Virtual Bourgeois

Just An Analog Guy Trying to Upgrade For a Digital World

Meeting Rant

Posted by Gerald on February 11, 2008

There are days I am not in love with the institution that employs me.  This was one of them.

The Faculty Senate produced a report and suggestions on how we do advisement and registration.  As president I was invited to discuss this report with a committee that handles these things.  This itself is somewhat notable.  Despite the fact that we faculty members both advise students and handle the bulk of actual registration (we do not have one of those new-fangled systems from the 1990s that allow students to register online) there has never been faculty representation on this committee below the level of department chairs.

As I expected, the committee responded to our report and suggestions with a pat on the head, no dog biscuit, and the promise that these issues would all be dealt with when we get Web Advisor.  This has been the stock answer the administration has been handing us for at least three years whenever we point out issues with advising and registering.  Soon we shall have Web Advisor and the lion shall lay down by the lamb, oh yeah!  The date of when that will happen keeps getting shifted forward, but when it happens all will be well!

I think that by the time we get Web Advisor running, our students will be downloading their courses directly into their genetically enhanced brains.

Then there was a discussion about our practice of having open advising and registration on Tuesdays.  When, again, we raised some of the problems involved the response was, well there are a lot of things to look at there.  Then we DID NOT LOOK AT ANY OF THOSE THINGS and went ahead to schedule Tuesday advising and registration dates through the spring of 2009.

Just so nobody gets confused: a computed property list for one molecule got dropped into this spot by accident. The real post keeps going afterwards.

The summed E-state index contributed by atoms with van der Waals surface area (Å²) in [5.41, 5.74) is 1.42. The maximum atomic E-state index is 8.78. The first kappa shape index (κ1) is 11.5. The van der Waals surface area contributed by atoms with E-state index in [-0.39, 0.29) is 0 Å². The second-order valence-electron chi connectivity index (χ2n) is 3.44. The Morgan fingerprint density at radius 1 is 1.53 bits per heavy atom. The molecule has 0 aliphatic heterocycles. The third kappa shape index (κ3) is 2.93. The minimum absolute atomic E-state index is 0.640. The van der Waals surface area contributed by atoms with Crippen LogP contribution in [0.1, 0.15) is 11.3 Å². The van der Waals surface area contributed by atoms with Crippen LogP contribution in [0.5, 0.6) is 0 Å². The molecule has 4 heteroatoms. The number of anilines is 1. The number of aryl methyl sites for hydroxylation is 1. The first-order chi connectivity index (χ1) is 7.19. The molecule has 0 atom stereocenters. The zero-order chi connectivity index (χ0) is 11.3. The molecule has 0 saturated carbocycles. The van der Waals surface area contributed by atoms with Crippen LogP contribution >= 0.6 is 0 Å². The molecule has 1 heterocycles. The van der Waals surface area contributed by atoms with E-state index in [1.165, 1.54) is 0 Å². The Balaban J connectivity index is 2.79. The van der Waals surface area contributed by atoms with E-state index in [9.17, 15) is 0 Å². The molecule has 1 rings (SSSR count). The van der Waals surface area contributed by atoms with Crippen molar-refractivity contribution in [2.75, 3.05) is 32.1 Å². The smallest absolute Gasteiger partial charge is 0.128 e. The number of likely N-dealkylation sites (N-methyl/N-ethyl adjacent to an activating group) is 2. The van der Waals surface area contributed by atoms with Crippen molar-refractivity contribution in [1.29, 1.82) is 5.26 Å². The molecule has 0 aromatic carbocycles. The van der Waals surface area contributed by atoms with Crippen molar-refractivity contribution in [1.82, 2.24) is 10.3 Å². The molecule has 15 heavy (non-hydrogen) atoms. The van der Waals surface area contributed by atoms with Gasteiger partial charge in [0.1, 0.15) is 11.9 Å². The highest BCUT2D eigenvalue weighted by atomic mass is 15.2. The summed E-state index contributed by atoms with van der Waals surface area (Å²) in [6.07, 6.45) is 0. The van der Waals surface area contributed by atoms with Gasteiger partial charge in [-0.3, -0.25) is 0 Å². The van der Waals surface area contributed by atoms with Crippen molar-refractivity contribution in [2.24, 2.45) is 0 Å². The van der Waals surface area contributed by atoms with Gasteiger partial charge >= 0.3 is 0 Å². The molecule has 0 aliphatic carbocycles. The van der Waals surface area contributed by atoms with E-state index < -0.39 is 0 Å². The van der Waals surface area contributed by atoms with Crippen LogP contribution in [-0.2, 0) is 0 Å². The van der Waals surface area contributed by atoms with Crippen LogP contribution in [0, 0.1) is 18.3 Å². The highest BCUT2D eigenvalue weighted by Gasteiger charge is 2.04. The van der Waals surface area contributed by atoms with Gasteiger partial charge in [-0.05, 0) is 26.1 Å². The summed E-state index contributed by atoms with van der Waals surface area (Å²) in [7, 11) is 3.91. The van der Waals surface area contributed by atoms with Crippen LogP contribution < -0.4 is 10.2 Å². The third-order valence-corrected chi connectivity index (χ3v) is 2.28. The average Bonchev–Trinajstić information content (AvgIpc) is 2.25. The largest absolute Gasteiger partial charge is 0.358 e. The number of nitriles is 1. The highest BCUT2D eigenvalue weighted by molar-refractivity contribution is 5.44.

They did not listen to anything we said on this subject.  They respond to everything we said with either meaningless platitudes or by treating us like spoiled children for having complained.  These administrators assume our students are too stupid to be able to understand the idea of having registration on alternate Tuesdays (to ease staffing issues) or too irresponsible to be asked to come to advisement when they are supposed to (for returning students.)  I don’t think either of those things are true.  Certainly there are some students who would fail to read the dates for registration and would show up on the wrong date and would be so frustrated they would then decide not to come back the next week to sign up to take courses – but are we really losing anything if they don’t?  Are students that lacking in ability, desire, and drive really going to succeed?  I doubt it.  But no, let us not demand responsibility if that might lose us a few FTE.

I’m a bit irritated…

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4 Responses to “Meeting Rant”

  1. Steve said